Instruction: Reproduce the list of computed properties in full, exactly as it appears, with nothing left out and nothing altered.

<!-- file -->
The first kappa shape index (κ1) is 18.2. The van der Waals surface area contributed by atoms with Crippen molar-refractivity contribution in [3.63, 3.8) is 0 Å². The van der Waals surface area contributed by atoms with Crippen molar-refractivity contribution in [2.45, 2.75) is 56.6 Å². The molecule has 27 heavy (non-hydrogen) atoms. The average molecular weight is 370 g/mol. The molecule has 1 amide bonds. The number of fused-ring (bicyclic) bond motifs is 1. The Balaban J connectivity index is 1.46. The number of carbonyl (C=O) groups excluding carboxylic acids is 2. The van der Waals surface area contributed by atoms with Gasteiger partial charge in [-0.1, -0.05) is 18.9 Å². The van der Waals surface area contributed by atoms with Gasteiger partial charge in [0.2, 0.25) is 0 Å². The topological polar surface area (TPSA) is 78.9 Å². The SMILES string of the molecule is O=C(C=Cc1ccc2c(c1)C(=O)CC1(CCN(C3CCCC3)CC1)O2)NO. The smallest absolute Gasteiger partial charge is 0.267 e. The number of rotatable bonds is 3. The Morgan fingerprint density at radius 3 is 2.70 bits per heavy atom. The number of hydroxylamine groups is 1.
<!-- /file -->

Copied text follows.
The first kappa shape index (κ1) is 18.2. The van der Waals surface area contributed by atoms with Crippen molar-refractivity contribution in [3.63, 3.8) is 0 Å². The van der Waals surface area contributed by atoms with Crippen molar-refractivity contribution in [2.45, 2.75) is 56.6 Å². The molecule has 27 heavy (non-hydrogen) atoms. The average molecular weight is 370 g/mol. The molecule has 1 amide bonds. The number of fused-ring (bicyclic) bond motifs is 1. The Balaban J connectivity index is 1.46. The number of carbonyl (C=O) groups excluding carboxylic acids is 2. The van der Waals surface area contributed by atoms with Gasteiger partial charge in [-0.1, -0.05) is 18.9 Å². The van der Waals surface area contributed by atoms with Gasteiger partial charge in [0.2, 0.25) is 0 Å². The topological polar surface area (TPSA) is 78.9 Å². The SMILES string of the molecule is O=C(C=Cc1ccc2c(c1)C(=O)CC1(CCN(C3CCCC3)CC1)O2)NO. The smallest absolute Gasteiger partial charge is 0.267 e. The number of rotatable bonds is 3. The Morgan fingerprint density at radius 3 is 2.70 bits per heavy atom. The number of hydroxylamine groups is 1.